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Showing posts with the label Discipline

little acts

Chemists who are familiar with analyzing matter, inform you that the globe we inhabit is composed of small particles, so small that they cannot be seen with the unaided natural eye, and that one of these small particles may be divided into millions of parts, each part so minute as to be indiscernible by the aid of the finest microscopes.  So the walk of man is made up of acts performed from day to day.  It is the aggregate of the acts which I perform through life that makes up the conduct that will be exhibited in the day of judgment, and when the books are opened, there will be the life which I have lived for me to look upon, and there also will be the acts of your lives to look upon.  Do you not know that the building up of the Kingdom of God, the gathering of Israel, is to be done by little acts?  You breathe one breath at a time; each moment is set apart to its act, and each act to its moment.  It is the moments and the little acts that make the sum of the life of man.  Let every s

Work through Large Problems in Small, Daily Bites

Asking God for our daily bread, rather than our weekly, monthly, or yearly bread, is also a way to focus us on the smaller, more manageable bits of a problem. To deal with something very big, we may need to work at it in small, daily bites. Sometimes all we can handle is one day (or even just part of one day) at a time. Let me give you a nonscriptural example. A book I read recently, titled  Lone Survivor,  recounts the tragic story of a four-man team of U.S. Navy SEALs on a covert mission in a remote sector of Afghanistan five and one-half years ago. When they were inadvertently discovered by shepherds—two men and a boy—these specially trained Navy servicemen had a choice either to kill the two or let them go, knowing that if they let them live they would disclose the team’s location and they would be attacked immediately by al Qaeda and Taliban forces. Nevertheless, they let the innocent shepherds go, and in the firefight that followed, only the author, Marcus Luttrell, survived agai

Give Us This Day Our Daily Bread

Look to God for What Is Needed Each Day In Luke it is recorded that one of His disciples asked Jesus, “Lord, teach us to pray, as John also taught his disciples” ( Luke 11:1 ). Jesus then gave a pattern for prayer that has become known as the Lord’s Prayer. The same is recorded in Matthew as part of the Sermon on the Mount (see  Matthew 6:9–13 ). Included in the Lord’s Prayer is the petition “Give us this day our daily bread” ( Matthew 6:11 ) or “Give us day by day our daily bread” ( Luke 11:3 ). I believe that we would all readily acknowledge that we have needs each day that we want our Heavenly Father’s help in dealing with. For some, on some days, it is quite literally bread—that is, the food needed to sustain life that day. It could also be spiritual and physical strength to deal with one more day of chronic illness or a painfully slow rehabilitation. In other cases it may be less tangible needs, such as things related to one’s obligations or activities in that day—teaching a less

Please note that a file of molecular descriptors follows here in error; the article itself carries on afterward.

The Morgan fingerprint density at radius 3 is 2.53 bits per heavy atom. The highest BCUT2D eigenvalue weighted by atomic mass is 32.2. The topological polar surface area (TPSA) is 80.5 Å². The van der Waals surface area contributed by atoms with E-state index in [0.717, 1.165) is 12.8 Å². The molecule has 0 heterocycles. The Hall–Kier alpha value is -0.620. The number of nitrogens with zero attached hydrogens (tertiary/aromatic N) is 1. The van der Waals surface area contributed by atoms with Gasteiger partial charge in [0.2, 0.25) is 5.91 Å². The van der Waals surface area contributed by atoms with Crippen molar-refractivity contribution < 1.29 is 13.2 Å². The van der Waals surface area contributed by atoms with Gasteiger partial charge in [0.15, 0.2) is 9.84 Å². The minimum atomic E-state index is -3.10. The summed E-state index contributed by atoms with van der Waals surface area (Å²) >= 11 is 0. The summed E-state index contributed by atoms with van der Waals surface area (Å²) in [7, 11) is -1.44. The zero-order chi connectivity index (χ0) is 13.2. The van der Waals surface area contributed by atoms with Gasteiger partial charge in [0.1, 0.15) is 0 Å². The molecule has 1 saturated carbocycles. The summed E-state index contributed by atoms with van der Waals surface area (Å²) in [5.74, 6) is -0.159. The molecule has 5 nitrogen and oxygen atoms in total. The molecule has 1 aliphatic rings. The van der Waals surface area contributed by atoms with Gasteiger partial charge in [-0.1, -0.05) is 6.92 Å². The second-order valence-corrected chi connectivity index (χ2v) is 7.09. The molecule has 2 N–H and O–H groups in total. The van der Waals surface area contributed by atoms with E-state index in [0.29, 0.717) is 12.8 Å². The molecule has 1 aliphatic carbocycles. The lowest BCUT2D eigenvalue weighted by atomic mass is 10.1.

A consecrated life

A consecrated life is a beautiful thing. Its strength and serenity are “as a very fruitful tree which is planted in a goodly land, by a pure stream, that yieldeth much precious fruit” ( D&C 97:9 ). Of particular significance is the influence of a consecrated man or woman upon others, especially those closest and dearest. The consecration of many who have gone before us and others who live among us has helped lay the foundation for our happiness. In like manner future generations will take courage from your consecrated life, acknowledging their debt to you for the possession of all that truly matters. May we consecrate ourselves as sons and daughters of God, “that when he shall appear we shall be like him, for we shall see him as he is; that we may have this hope” ( Moroni 7:48 ; see also  1 John 3:2 ) D. Todd Christofferson, October 2010 General Conference

Stop and think what you are doing...

I counsel you to stop and think what you are doing, before you commit any more sins, before you give way to your temper. The temper, or the evil propensities of men, when given way to, are the cause of their sinning so much. The Lord is suffering the devil to work upon and try His people. The selfish will, operated upon by the power of Satan, is the strongest cord that vibrates through the human system. This has been verified a thousand times. Men have sacrificed their money, their health, their good names, their friends, and have broken through every tender tie to gratify their wills. Curb that, bridle the tongue, and then hold the mastery over your feelings, that they submit not to the will of the flesh, but to the will of the Holy Ghost; and decide in your own minds that your will and judgment shall be none other than the will and judgment of the Spirit of God, and you will then go and sin no more. Brigham Young, October 23, 1853, Journal of Discourses 2:9